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Professor Richard Fisher Teaches Students How to Take Charge of Their Finances

Publication Date: 2/4/2010

Rhodes students looking for personal financial advice are seeking refuge in Professor Richard Fisher’s business topics course titled Personal Financial Management. As students begin to think about life after college, they’re plagued by questions about student loans, personal investments, and credit scores, and Professor Fisher is answering their call.

Fisher, a Certified Public Accountant and personal financial advisor, says, “I started teaching the course to assist students who would soon be graduating from college. With the difficulty of college students finding jobs becoming more of a central issue during the recession, my focus accelerated in order to try to bring any assistance I could to help individuals out of that situation and to focus on making every dollar count.”

The course is designed as a total approach to helping individuals understand and manage their resources. Fisher teaches students how to budget their resources, how to approach the management of debt, and how to develop a disciplined approach to the investment process. In addition to advanced investment topics, the course focuses on practical matters such as how to buy or lease a car and a home.

The credit card industry often preys on students by making credit cards too readily available, and by offering introductory proposals to lure students into signing up without careful consideration. In response to this, the course focuses on the nuances of interest rates and the problematic effects of not making payments on time, including how one’s credit history can pose difficult problems. Student loans and other aspects of the credit management process are a central focus of the course.

Fisher stresses, “There are particular ways that the mismanagement of credit can be costly not only in terms of higher interest rates and higher insurance premiums, but also in more subtle ways. For example, an employer may not hire an individual for a job because he or she has a poor credit score. I try to focus on the not-so-obvious aspects so that individuals can look at credit as a process and as a discipline, so they won’t be taken in by lenders that are making credit so readily available.”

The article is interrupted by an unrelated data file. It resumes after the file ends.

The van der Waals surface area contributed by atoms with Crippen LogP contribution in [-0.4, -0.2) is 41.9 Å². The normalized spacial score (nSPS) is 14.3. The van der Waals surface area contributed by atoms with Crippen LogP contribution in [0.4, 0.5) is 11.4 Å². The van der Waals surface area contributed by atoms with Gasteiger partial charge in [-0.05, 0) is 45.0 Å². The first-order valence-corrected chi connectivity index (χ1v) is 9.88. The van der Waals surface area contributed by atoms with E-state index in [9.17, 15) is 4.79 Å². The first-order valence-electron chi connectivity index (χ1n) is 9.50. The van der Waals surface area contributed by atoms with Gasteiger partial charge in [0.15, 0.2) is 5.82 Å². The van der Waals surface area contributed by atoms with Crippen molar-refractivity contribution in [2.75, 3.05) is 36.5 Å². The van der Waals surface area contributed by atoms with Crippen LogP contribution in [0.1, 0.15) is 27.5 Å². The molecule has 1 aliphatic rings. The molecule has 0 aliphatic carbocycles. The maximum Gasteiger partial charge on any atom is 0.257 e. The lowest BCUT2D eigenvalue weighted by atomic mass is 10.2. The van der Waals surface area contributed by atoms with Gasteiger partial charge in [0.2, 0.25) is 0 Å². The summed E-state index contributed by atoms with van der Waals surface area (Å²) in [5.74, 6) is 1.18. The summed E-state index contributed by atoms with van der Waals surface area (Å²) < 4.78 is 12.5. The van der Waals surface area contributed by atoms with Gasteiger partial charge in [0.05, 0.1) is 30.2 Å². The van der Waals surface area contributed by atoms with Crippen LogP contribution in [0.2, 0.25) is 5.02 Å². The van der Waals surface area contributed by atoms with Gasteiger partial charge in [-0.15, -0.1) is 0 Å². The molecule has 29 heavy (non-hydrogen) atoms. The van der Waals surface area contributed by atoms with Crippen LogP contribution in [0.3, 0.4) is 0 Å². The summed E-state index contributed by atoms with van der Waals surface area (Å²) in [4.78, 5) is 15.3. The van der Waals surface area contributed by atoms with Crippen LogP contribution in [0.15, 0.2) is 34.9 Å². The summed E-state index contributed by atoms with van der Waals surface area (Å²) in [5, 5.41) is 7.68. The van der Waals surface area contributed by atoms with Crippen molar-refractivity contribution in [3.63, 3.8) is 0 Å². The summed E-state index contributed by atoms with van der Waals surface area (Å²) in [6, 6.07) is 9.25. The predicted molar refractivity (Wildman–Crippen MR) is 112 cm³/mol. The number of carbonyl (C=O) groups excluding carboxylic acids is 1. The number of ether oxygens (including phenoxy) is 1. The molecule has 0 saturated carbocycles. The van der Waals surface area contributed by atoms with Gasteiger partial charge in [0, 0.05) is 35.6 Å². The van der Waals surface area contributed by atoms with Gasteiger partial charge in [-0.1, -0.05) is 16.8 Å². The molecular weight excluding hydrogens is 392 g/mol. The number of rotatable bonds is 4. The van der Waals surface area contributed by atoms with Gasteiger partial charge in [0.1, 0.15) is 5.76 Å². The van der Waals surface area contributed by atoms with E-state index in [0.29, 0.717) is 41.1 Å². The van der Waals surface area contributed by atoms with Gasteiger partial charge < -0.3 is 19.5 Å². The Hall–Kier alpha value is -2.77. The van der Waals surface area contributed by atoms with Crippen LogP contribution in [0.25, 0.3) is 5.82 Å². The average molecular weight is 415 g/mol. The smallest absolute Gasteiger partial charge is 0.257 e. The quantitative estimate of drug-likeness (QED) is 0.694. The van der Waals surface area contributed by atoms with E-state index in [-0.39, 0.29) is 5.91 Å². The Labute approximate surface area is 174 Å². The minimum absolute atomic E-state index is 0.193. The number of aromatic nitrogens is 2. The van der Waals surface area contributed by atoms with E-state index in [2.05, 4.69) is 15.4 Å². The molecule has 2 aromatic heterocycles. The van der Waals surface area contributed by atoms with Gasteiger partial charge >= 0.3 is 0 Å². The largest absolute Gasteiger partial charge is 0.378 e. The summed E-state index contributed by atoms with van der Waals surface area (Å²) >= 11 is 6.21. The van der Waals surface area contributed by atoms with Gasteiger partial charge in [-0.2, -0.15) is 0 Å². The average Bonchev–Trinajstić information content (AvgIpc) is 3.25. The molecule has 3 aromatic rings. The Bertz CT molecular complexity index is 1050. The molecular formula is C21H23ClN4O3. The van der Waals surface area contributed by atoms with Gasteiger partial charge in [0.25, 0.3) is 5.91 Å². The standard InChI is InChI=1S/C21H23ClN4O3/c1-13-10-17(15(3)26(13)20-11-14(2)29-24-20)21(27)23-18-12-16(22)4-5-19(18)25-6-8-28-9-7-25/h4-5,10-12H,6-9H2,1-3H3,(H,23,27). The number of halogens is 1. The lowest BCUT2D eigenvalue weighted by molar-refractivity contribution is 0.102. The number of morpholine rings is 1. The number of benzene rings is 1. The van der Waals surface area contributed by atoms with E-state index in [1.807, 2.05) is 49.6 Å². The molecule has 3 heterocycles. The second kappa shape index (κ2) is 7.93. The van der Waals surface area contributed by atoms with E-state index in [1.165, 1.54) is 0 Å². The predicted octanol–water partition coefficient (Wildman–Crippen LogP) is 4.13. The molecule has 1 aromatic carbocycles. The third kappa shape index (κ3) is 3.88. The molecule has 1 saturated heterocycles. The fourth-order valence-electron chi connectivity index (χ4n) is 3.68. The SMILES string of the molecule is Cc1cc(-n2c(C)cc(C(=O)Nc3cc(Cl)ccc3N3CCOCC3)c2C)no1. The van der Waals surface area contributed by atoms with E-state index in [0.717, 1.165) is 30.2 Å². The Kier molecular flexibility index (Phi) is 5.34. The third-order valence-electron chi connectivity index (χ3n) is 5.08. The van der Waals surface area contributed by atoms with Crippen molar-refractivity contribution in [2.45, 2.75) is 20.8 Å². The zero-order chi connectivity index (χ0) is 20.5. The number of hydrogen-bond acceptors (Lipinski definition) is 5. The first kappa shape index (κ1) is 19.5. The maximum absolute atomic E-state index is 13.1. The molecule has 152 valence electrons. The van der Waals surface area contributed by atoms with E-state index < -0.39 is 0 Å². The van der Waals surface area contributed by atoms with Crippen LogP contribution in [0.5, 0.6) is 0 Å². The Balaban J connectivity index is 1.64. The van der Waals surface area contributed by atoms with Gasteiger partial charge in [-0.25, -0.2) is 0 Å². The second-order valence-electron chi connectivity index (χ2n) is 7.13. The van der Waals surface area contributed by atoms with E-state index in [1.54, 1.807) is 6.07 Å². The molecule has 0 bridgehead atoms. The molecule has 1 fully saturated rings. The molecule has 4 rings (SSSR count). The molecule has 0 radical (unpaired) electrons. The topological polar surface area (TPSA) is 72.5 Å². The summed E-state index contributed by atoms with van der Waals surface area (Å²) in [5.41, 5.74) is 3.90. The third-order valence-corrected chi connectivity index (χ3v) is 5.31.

While Fisher sees his students as individuals, he also recognizes they are part of a family unit, and he sends financial advice home with them to their families. Because recent market instability has caused many families to lose money in retirement plans and in other investments, Fisher says, “One of the most critical points in my course is teaching students to think about a disciplined approach to investments and maybe discussing with their parents how the family unit quantifies and manages risks in an investment climate that is still potentially problematic.”

As a final piece of advice, Fisher says, “Work hard and earn an honest living. If you don’t stay ahead of the debt curve, you will find yourself potentially becoming a slave to the debt management process rather than someone who can manage it. Therefore, I try to teach students to let their money work for them so they will never find themselves forced to stay one day ahead of the next financial problem. I emphasize being proactive about one’s financial affairs, never letting them catch you unaware of a problem that is too late to solve.”

Professor Fisher holds both bachelor and master’s degrees in accounting from The University of Virginia.  In addition to being a CPA, he holds five other professional certifications, including several from professional planning organizations.  He has been advising high net worth individuals regarding their financial affairs for over 30 years and has also served as a global portfolio manager for several decades.

For media interested in contacting Professor Fisher, email fisherr@rhodes.edu

Read what Fisher had to say in the television interview “Students Learn to Handle Debt Responsibly,” MyEyewitnessNews.com, February 4, 2010.  >>

(information compiled by Rhodes Student Associate Brianna McCullough ′10)

Tags: Faculty

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